BPD series: understanding the role of dance in my life

I went dancing on Saturday. For the first time in 5 weeks. Before that? I’d only gone dancing a handful of times this summer as work was ramping up.

The last time I went to Teacher‘s dance school was in July. I miss it so much it hurts. But what with work, I just can’t handle the late nights (class ends at 9:30pm on Wednesdays, and then there is a social till midnight). I am either in bed by 11pm, or else I am working till 1am. I started dancing only on weekends, when I could sleep in. But then, as work really stretched me to the limits, physically and emotionally, I started skipping those too: on Friday nights, I wanted to be completely alone with my PJs, wine and my teddies. On Saturdays, I’d find something, anything else to do rather than expose myself to the vulnerability required to dance. I was too tired to be brave.

But I see videos of Teacher dancing. Occasionally he and ppl on his team check in on me. I see them with their big smiles, full up of joy, and it makes my heart ache. I miss it so.

And so, I went dancing on Saturday.

I was nervous. I was nervous that I would be rusty, have forgotten how to move my body, be stiff and an unpleasant experience for my partners. I wouldn’t be enough.

Dance has been both a blessing and a curse. There is incredible growth and courage required to learn to accept and enjoy one’s body in space. I think it is something we all struggle with. I am grateful for all these difficult lessons and with each one learned, for the additional freedom to be myself. But since dance requires everyone to face their insecurities, it fosters insecurities. As far as I can tell, this is not unique to kizomba. Ballet – Black Swan. Ballroom dancing – Strictly Ballroom. I am not sure if dance draws the unstable drama queens with raging insecurities, or if it wears people down into such caricatures, or both. In my case, it has brought my underlying insecurities to the forefront, such that I can no longer deny their existence. Life was simpler before, but I suppose coming to terms with these insecurities is a good thing.

I am not enough. Familiar refrain.

Just like that, I understand now why dance has been such a love/hate relationship. It has triggered many of the same emotional responses as Hickster, the ICB Instagram snafu, and my disagreement with my boss. Often, so often, dance makes me realize my failures, and the I am not enough echo in my head grows so deafening, I can’t hear the music and have no awareness of my partner. There have been countless nights that I’ve gone home in tears (remember this dancefloor meltdown in Dubai?), miserable from the micro rejections from my partners.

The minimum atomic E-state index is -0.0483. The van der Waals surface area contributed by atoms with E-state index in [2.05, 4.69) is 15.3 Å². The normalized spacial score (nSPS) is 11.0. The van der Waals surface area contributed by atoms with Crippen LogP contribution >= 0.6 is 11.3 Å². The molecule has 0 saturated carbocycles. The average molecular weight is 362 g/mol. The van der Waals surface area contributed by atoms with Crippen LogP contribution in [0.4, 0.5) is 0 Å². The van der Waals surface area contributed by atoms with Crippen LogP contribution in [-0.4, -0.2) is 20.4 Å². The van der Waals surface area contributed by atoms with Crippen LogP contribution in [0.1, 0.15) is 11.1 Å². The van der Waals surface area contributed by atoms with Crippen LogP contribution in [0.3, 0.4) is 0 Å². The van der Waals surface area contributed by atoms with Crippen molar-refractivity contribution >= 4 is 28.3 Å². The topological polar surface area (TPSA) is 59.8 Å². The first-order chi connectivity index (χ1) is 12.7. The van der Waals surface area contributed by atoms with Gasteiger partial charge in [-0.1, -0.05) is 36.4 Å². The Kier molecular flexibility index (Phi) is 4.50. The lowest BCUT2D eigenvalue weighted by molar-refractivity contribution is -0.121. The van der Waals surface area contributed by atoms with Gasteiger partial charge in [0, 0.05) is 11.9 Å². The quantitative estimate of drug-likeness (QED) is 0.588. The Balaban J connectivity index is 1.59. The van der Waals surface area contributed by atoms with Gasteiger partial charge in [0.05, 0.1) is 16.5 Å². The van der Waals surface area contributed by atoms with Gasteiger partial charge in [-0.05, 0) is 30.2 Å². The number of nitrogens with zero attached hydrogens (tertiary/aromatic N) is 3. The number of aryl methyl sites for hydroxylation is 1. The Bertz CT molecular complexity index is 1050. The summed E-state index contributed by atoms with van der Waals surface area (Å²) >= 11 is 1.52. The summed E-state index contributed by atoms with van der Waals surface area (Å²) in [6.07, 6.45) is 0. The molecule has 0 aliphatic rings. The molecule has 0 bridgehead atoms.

Additionally, I now realize that much of my strained relationship (exhibit A and exhibit B and exhibit C) with Teacher’s dance squad, my former teammates, was caused by my BPD, and my long history of unstable interpersonal relationships. Yet another case of splitting.

Ricocheting like a pinball from one extreme to the other often characterizes other aspects of the borderline’s life. (…) To some, these oscillations may seem like pure whimsy, or the height of fickleness, or even a way to rationalize a “fear of failure.” But other issues may animate this behavior. The fear of failure is certainly real, of course, but with failure might come rejection, which is even more frightening. For Patty, the lure of succeeding on her hockey team is also the lure of belonging, of being accepted by her teammates, coaches, and classmates; if she fails, she may be exiled by those from whom she most wants acceptance.

Jerold J. Kreisman, M.D. and Hal Straus,

Sometimes I Act Crazy – Living with Borderline Personality Disorder

How I wanted to belong. To have a squad that had my back, that would tell me I was enough. I wanted so very badly to have a 2nd family that accepted me as I was. Dance is like boxing – you can’t fake or hide your weaknesses, they are on display for all to see. I assumed that my flaws would be met with kindness and sympathy.

Naive.

My dance squad’s purpose was not to pander to Vanilla’s crippling insecurities and fear of abandonment. My dance squad’s purpose was to produce an army of good dancers. To produce good dancers means to point out weaknesses and failures and say, “fix this”. I understand that now. It makes sense. It isn’t mean. It just is a bald statement of fact – a weakness. But I processed it as a relentless flood of Bad Vanilla, Vanilla is not good enough, Vanilla can’t keep up, Vanilla is in the way, FFS why is Vanilla still talking, enough about Vanilla, oh there goes Vanilla crying AGAIN, why can’t she just suck it up like the rest of us. And from there… my survival instincts kicked in, and I fought back uncharmingly. The less charming I became, the more abrupt the list of “fix this” became, till I quit. I who yearned for acceptance and belonging inflicted exile and ostracization upon myself.

It makes me sad that I associate such unpleasant memories about a dance I love so much. I have no doubt that the team’s memories of my time with them are not flattering either. As I am slowly realizing, when I split, I turn into a paranoid, obstinate, miserable, angry individual that exhausts everyone around me.

It makes me really sad that I came so close to destroying something I love so much.

But…

That’s the thing about dance. There are moments, the length of a song or two, where everything falls into place. The music, my connection to my partner, and suddenly, I am free – fully myself, fully in the moment, fully alive. The voices in my head are silenced.

It feels like peace.

Those moments of peace, few as they may be, are worth it.

I missed dancing. So much.

#thisiswhyIdance

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